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Crown now has strategic advantage over competitors after surpassing regulatory hurdle: consultant

In light of recent developments in the Australian gaming industry, gaming consultant David Green offers insights into the suitability of Crown Resorts and the challenges faced by its competitors: The Star and SkyCity.

After a lengthy audit, Crown Resorts was allowed to retain its casino license in Sydney, when authorities in New South Wales ruled that the group’s remediation efforts have been sufficient.

In its report, the New South Wales Independent Casino Commission (NICC) acknowledged the group’s ‘comprehensive transformation of its business, implementing extensive reforms across harm minimization, financial crime, governance, compliance, and risk’.

These reforms have been undertaken under new ownership and executive leadership since Crown was acquired by Blackstone in June 2022. Notable changes include the establishment of new Boards, including Crown Sydney’s Board chaired by John Borghetti.

David Green
David Green, CEO, Newpage Consulting

Crown Sydney has implemented standards to deter and detect money laundering, including being the first in NSW to introduce cashless gaming on all Electronic Table Games (ETGs).

Commenting on the matter, CEO of NewPage Consulting David Green emphasized to AGB Crown’s strategic advantage in maintaining its suitability, stating that the “finding of suitability of Crown provides a redundancy position in the event that the second Bell inquiry into The Star finds that it continues to be unsuitable to hold a casino license.”

Australian gaming operator The Star is also facing its own deal of scrutiny, with the public hearings as part of the second Bell Inquiry into its Sydney casino operations initiated this month.


Green highlighted Crown’s methodical approach to regaining suitability, citing its strong operational team and cooperation with its appointed monitor. The Independent Liquor and Gaming Authority has installed Gary Gill from consultancy Kroll to closely watch how Crown runs its Sydney casino staff training procedures.

Despite Crown’s success in maintaining both its Melbourne and Sydney casino licenses, it is now reportedly cutting up to 1,000 staff due to market conditions and its ongoing remediation efforts.

Addressing Crown’s ongoing issues, Green notes concerns about the commercial viability of its Barangaroo casino under current operational limitations. However, he suggests that the Star’s precarious position may work in Crown’s favor, especially if the Star remains unsuitable for a casino license in New South Wales.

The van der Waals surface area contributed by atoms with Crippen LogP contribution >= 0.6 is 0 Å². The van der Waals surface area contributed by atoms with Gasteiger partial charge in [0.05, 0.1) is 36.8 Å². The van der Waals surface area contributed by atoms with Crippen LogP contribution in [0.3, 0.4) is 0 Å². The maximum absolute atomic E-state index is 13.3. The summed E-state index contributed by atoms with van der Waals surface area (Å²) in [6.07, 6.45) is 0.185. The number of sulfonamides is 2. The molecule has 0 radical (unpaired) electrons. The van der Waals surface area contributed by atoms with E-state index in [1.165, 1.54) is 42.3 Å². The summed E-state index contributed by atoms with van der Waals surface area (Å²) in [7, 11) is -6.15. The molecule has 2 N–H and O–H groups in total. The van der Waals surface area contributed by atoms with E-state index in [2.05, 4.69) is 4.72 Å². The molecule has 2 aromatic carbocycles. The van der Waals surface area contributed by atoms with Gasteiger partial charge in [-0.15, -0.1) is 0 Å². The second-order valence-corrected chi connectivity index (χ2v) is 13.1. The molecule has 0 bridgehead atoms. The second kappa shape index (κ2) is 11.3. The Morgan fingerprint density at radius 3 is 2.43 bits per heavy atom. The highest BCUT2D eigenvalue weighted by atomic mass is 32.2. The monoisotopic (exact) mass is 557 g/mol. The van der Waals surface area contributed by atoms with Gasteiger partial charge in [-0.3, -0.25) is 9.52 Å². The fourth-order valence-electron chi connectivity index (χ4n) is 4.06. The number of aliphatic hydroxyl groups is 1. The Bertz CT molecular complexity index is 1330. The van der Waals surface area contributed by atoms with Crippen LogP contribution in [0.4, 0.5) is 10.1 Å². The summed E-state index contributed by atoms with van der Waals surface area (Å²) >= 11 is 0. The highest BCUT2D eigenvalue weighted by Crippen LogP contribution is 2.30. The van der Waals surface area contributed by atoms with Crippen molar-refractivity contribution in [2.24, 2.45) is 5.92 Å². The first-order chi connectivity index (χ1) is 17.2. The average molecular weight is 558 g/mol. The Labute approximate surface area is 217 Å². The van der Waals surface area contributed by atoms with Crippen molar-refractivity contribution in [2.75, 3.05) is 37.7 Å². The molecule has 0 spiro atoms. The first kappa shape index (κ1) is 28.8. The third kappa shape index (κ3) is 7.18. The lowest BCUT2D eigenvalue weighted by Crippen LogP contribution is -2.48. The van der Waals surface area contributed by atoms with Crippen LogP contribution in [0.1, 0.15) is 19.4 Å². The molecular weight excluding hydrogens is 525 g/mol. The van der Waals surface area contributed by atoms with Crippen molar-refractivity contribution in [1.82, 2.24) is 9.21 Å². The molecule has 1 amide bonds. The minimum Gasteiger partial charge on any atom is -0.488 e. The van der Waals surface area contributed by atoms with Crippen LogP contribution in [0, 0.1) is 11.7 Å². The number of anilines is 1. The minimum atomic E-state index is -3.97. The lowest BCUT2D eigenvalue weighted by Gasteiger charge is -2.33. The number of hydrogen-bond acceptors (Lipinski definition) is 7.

Skycity Entertainment Group, New Zealand

In contrast, Green criticized The Star’s handling of similar challenges, describing it as “chaotic, unfocused and adversarial,” with a lack of leadership possessing deep operational experience.

Shifting focus to SkyCity Entertainment Group, Green discussed the challenges facing its incoming CEO.

SkyCity recently announced the appointment of former Aristocrat executive Jason Walbridge as the company’s new Chief Executive Officer.

The appointment coincides with ongoing state investigations into SkyCity. National financial regulator AUSTRAC initiated proceedings against SkyCity Adelaide in 2022, alleging significant and systemic non-compliance with anti-money laundering and counter-terrorism financing laws.

In February, SkyCity increased the amount it had set aside to cover a potential civil penalty from AU$45 million ($29 million) to AU$73 million ($47.3 million).

“The incoming CEO will need to re-establish its relationship with its South Australian regulator, and presumably with AUSTRAC as well,” Green told AGB.

The consultant emphasized the importance of understanding compliance obligations and meeting stakeholder expectations, particularly the South Australian government’s, noting that while SkyCity is dual-listed on the Australian and New Zealand Stock Exchanges, expansion beyond existing markets is imperative for growth.

“Having a strong share price will be a crucial determinant as to how quickly it can tap additional financing for that purpose,” Green concluded, highlighting the need for strategic growth beyond mature, heavily regulated markets like New Zealand and South Australia.

Nelson Moura
Nelson Moura
Editor and reporter with 10 years of experience in Greater China, namely Taiwan and Macau, in printed and online media, with a focus on finance, gaming, politics, crime, business and social issues.



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